1st and 2nd March
Total Distance – 199km
Seeing Machu Picchu had been on my bucket list for many years. Recognised as is one of the seven New Wonders of the World, it attracts hoards of tourists all year round. These days, tourists are strictly controlled and entry times are managed so that no more than 400 people can walk throught the archeological site at once.
To get there involved waking at 4am in order to catch the train at 5am. The 34km train journey takes one and a half hours. The track, that follows a spectacular gorge beside the cascading Urubamba River. The train dropped us off at Agua Calientes and from there it was a half-hour bus ride zigzagging up the mountain to the entrance of Machu Picchu.
Machu Picchu, at 2350 metres elevation, is surrounded by dense rainforest. As expected at this time of year, there was steady early morning rain and Machu Picchu was enshrouded in the clouds. For the first couple of hours the mountains were hidden amongst the clouds and we waited patiently in the hope that we could get a clear view of Huayna Picchu, the larger mountain adjacent to Machu Picchu.
Despite the conditions, I was able to relax, even though I was extremely tired. The place has amazing power and I loved walking through the ruins, even though the my knee struggled. Javier had been to Machu Picchu about 25 times previously working of various film shoots, so he was a great source of information.
Machu Picchu was believed to be built for Pachacuti Inca Yupanqui, who reigned from 1438 – 1471. Located so deep in the forest, the Spanish invaders never made mention of the site, which was a royal retreat. It was only discovered to the outside world in 1911.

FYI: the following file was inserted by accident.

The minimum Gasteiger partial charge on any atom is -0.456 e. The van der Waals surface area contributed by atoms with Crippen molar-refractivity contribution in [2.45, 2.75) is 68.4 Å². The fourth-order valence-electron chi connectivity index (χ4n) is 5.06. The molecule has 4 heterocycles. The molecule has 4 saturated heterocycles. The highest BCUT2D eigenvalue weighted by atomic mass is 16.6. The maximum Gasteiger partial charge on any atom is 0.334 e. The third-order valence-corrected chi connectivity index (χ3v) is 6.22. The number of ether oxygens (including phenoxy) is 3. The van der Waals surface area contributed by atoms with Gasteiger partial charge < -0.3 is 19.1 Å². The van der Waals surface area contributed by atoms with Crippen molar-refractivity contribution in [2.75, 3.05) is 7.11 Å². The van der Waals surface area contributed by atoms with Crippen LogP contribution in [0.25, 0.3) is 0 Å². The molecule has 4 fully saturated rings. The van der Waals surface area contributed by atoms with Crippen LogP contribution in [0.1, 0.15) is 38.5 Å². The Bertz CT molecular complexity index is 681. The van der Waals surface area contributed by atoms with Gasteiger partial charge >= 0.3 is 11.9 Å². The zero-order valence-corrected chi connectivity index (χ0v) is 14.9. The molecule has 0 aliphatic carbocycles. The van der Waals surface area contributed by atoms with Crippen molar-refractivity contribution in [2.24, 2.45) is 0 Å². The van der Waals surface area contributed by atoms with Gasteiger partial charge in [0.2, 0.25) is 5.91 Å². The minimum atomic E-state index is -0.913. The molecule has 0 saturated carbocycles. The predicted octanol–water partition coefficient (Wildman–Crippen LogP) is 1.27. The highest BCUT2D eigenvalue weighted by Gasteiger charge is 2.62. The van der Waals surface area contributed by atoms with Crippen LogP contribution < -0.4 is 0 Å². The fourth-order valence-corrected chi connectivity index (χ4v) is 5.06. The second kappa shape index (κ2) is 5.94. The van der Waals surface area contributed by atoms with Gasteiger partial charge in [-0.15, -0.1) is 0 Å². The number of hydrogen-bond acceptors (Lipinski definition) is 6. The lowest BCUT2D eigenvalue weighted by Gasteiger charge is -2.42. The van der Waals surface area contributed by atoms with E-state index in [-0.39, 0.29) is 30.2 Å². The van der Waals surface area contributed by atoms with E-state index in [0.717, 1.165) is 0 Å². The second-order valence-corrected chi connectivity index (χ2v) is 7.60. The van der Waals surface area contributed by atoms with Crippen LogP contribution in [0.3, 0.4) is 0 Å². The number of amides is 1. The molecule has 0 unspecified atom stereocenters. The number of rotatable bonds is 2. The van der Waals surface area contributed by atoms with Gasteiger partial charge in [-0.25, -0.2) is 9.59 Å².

Here are a few images that I did manage to take amongst the mist.
By the time we returned to Ollantaytambo it was 3.30 in the afternoon. I had planned to cycle to Pisac, 60km alway, but decided it would take too long and I was better off resting. We drove to Pisac where I had pre-booked accommodation and returned the next day to Urubamba, where I had first entered the Sacred Valley to rejoin the line of my journey.
Urubamba to Quiquijana village
Distance – 111km
The Sacred Valley was so named by the Incas because of its fertility and milder climate. The land can support the growing of three crops every year. All the way from Ollantaytambo to where I left it almost 100km to the south, the mountain slopes all the way down to the Urubamba River were terraced with plots growing all sorts of produce – potatoes, sweet potatoes, maize, tomatoes and much more. The route has many Inca ruins along it mostly for protection and agriculture.
I enjoyed pedalling along the valley and a warm, sunny day. After 71km I left the valley, climbing out of one river system and into other. Just before Urcos my quiet road joined the main highway from Cusco that eventually leads to Puno, a large city near Lake Titicaca in the south. The heavy traffic and some long climbs was a real test only second day of cycling.
A thunderstorm brewed late in the afternoon and we just made the small village called Quiquijana before the rain set in. The only accommodation in town was rudimentary, as was the food in the only restaurant that was open for business, but it didn’t matter. It had been a long day and we had a roof over our heads and safe place to park the vehicle.
We are now caught up on the blogs. We had a good night watching videos and exploring! Be safe and good luck.
Mike and Rob
I have fond memories of that area… lovely to revisit it through your experience 🙏🏻😊
Yet another tedious and frugal cycle amidst dull and uninspiring scenery.
Excellent photographs and comments however; it is important to keep one’s chin up
and head down !
Take care and revel in your disciplined masochism.
Seriously, we are all envious of your exciting if demanding ‘excursions’!
Diane and Philip
LINDSEY TESTER says
Good that you were able to have a rest day in such an awe inspiring environment. The ride through the Sacred valley sounded therapeutic.
Lovely photos, and commentary. Stay safe.